Nick D’Aloisio, who lives with his family and still gets an allowance every month, developed the app, Summly, while revising for his mock GCSEs last year.
Summly condenses news articles into three key paragraphs that fit onto an iPhone screen. Users can customise the news categories, and link to the original article if they like the summary.
A prototype attracted an investment of around $300,000 in November (Xetra: A0Z24E - news) 2011 from Horizons Ventures , the private technology investment company of Hong Kong billionaire Li Ka-shing also a backer of Facebook, Siri and Spotify.
The investment arrived on Nick’s 16th birthday making him one of the youngest people ever to attract venture capital funding. Other backers include the celebrities Ashton Kutcher, Stephen Fry and Yoko Ono.
The prototype was downloaded more than 150,000 times and was chosen by Apple (EUREX: AAPF.EX - news) as its App of the Week in the UK and other countries. A company was created behind the app, and Nick teamed up with experts in London, and the Stanford Research Institute, to work on the technology and design.
Nick’s mother, a full-time lawyer, became a director and owns shares on his behalf.
“I designed Summly because I felt that my generation wasn’t consuming traditional news anymore,” said Nick.
The schoolboy, who plans to return to King’s College School in Wimbledon after the launch, created other apps before Summly. FaceMood, for example, took someone’s Facebook status and analysed it to decide the mood of the user.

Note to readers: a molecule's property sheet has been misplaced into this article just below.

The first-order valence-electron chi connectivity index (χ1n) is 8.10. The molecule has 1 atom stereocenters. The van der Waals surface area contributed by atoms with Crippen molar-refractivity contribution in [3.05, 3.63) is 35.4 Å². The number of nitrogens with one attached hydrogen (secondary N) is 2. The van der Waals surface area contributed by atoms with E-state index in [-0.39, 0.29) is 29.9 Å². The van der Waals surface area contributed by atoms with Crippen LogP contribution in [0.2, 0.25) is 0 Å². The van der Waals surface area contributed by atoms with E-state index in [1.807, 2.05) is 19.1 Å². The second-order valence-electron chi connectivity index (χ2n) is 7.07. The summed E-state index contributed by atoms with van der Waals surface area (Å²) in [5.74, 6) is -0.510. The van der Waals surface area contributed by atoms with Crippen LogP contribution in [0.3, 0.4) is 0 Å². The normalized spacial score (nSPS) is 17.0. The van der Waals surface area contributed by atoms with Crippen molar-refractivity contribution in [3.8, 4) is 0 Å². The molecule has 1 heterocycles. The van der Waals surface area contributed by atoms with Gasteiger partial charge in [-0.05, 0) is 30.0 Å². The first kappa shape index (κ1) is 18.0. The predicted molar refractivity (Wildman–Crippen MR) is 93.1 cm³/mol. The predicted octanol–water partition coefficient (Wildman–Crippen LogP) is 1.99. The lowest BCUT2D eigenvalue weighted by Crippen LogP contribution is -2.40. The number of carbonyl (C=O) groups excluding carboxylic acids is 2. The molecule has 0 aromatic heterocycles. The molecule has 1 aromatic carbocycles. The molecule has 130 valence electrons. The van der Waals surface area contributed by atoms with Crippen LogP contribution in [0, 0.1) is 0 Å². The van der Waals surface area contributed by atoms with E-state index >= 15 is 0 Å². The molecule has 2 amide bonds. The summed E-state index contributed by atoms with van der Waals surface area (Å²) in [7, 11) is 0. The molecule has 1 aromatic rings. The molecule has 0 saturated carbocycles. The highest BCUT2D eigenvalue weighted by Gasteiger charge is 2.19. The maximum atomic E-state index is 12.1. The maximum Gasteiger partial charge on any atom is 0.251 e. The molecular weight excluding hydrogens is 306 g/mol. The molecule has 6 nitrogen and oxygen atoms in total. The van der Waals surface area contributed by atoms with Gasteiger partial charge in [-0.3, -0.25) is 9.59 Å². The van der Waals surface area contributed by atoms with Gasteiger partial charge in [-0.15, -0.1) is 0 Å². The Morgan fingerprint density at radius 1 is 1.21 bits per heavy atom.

Nick, who taught himself to code aged 12, said: “I’m described as a net native, so I was born when the internet was founded and have only known a world with internet.
“Young people are just not aware of the constraints, so why not go build a social network, for example?”
“So I built an algorithm that shared them and trimmed them. Then it just transformed into the idea of: 'why not just summarise news in general?’.”
Wearing bright green jeans, a white shirt and brown velvet jacket, his phone constantly pinging up emails and text messages, Nick admitted the past year had been “surreal”.
“The reality hasn’t sunk in, I’ve just been focused on building the product,” he said.
“My friends treat me the same, so do my parents. I have a girlfriend. I keep in touch with my school.
“But instead of coming home from school, I come home from work at 6pm. And instead of homework, I’m reading emails or testing the product. I get just as stressed with Summly as I did with exams.”
Nick has taken time off from his studies to launch the app, but plans to return to complete his education. He would like to study philosophy or history at university.
His age, he said, was “irrelevant” to investors because “at the end of the day, they’re judging the product".
“We’ve pushed the boundaries of how good these summaries are they really feel like a human has written them, but it’s totally automatic," he said.
“A year ago I was dreaming of this but to see it manifested is amazing. It’s been a really fun journey so far and hopefully there's a long way to go.”